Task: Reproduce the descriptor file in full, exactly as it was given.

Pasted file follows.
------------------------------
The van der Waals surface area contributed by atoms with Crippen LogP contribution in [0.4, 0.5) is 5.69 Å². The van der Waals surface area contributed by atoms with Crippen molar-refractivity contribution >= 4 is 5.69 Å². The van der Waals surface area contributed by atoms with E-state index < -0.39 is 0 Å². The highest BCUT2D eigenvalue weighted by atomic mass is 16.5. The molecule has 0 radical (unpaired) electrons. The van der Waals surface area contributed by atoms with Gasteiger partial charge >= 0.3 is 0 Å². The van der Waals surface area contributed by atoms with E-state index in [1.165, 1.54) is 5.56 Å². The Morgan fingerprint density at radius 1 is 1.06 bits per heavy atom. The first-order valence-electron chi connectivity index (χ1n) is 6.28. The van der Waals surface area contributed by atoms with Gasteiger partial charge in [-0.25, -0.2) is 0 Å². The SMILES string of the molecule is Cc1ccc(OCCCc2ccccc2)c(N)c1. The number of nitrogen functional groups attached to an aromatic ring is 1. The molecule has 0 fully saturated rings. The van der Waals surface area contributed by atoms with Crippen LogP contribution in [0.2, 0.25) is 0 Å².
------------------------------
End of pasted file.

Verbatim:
The van der Waals surface area contributed by atoms with Crippen LogP contribution in [0.4, 0.5) is 5.69 Å². The van der Waals surface area contributed by atoms with Crippen molar-refractivity contribution >= 4 is 5.69 Å². The van der Waals surface area contributed by atoms with E-state index < -0.39 is 0 Å². The highest BCUT2D eigenvalue weighted by atomic mass is 16.5. The molecule has 0 radical (unpaired) electrons. The van der Waals surface area contributed by atoms with Gasteiger partial charge >= 0.3 is 0 Å². The van der Waals surface area contributed by atoms with E-state index in [1.165, 1.54) is 5.56 Å². The Morgan fingerprint density at radius 1 is 1.06 bits per heavy atom. The first-order valence-electron chi connectivity index (χ1n) is 6.28. The van der Waals surface area contributed by atoms with Gasteiger partial charge in [-0.25, -0.2) is 0 Å². The SMILES string of the molecule is Cc1ccc(OCCCc2ccccc2)c(N)c1. The number of nitrogen functional groups attached to an aromatic ring is 1. The molecule has 0 fully saturated rings. The van der Waals surface area contributed by atoms with Crippen LogP contribution in [0.2, 0.25) is 0 Å².